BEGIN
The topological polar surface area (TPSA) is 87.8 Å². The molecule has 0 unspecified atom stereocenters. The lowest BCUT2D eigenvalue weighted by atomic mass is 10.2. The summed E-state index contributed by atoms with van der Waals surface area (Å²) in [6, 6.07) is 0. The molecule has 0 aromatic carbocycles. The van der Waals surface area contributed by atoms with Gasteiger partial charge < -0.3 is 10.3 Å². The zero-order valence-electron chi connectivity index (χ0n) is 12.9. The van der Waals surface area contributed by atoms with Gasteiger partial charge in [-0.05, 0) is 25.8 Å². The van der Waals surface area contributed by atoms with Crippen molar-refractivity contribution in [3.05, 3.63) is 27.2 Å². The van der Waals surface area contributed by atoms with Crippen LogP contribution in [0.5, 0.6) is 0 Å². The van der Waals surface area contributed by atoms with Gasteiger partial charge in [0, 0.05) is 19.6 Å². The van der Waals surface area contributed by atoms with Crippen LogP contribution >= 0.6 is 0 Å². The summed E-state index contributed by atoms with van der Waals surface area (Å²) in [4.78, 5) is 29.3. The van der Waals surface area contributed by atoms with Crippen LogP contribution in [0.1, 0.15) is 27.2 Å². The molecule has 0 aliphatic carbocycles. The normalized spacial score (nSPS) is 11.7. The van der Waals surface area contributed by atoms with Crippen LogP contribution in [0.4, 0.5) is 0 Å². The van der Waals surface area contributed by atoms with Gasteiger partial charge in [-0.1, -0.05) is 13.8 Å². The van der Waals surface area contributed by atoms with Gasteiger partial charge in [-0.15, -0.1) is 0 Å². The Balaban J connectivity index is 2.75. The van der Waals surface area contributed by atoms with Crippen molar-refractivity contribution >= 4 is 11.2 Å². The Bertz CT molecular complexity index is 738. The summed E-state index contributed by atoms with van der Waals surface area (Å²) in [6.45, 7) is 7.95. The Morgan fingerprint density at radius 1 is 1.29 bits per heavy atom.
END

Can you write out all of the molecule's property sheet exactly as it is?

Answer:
The topological polar surface area (TPSA) is 87.8 Å². The molecule has 0 unspecified atom stereocenters. The lowest BCUT2D eigenvalue weighted by atomic mass is 10.2. The summed E-state index contributed by atoms with van der Waals surface area (Å²) in [6, 6.07) is 0. The molecule has 0 aromatic carbocycles. The van der Waals surface area contributed by atoms with Gasteiger partial charge < -0.3 is 10.3 Å². The zero-order valence-electron chi connectivity index (χ0n) is 12.9. The van der Waals surface area contributed by atoms with Gasteiger partial charge in [-0.05, 0) is 25.8 Å². The van der Waals surface area contributed by atoms with Crippen molar-refractivity contribution in [3.05, 3.63) is 27.2 Å². The van der Waals surface area contributed by atoms with Crippen LogP contribution in [0.5, 0.6) is 0 Å². The van der Waals surface area contributed by atoms with Gasteiger partial charge in [0, 0.05) is 19.6 Å². The van der Waals surface area contributed by atoms with Crippen LogP contribution >= 0.6 is 0 Å². The summed E-state index contributed by atoms with van der Waals surface area (Å²) in [4.78, 5) is 29.3. The van der Waals surface area contributed by atoms with Crippen LogP contribution in [0.1, 0.15) is 27.2 Å². The molecule has 0 aliphatic carbocycles. The normalized spacial score (nSPS) is 11.7. The van der Waals surface area contributed by atoms with Crippen LogP contribution in [0.4, 0.5) is 0 Å². The van der Waals surface area contributed by atoms with Gasteiger partial charge in [-0.1, -0.05) is 13.8 Å². The van der Waals surface area contributed by atoms with Gasteiger partial charge in [-0.15, -0.1) is 0 Å². The Balaban J connectivity index is 2.75. The van der Waals surface area contributed by atoms with Crippen molar-refractivity contribution >= 4 is 11.2 Å². The Bertz CT molecular complexity index is 738. The summed E-state index contributed by atoms with van der Waals surface area (Å²) in [6.45, 7) is 7.95. The Morgan fingerprint density at radius 1 is 1.29 bits per heavy atom.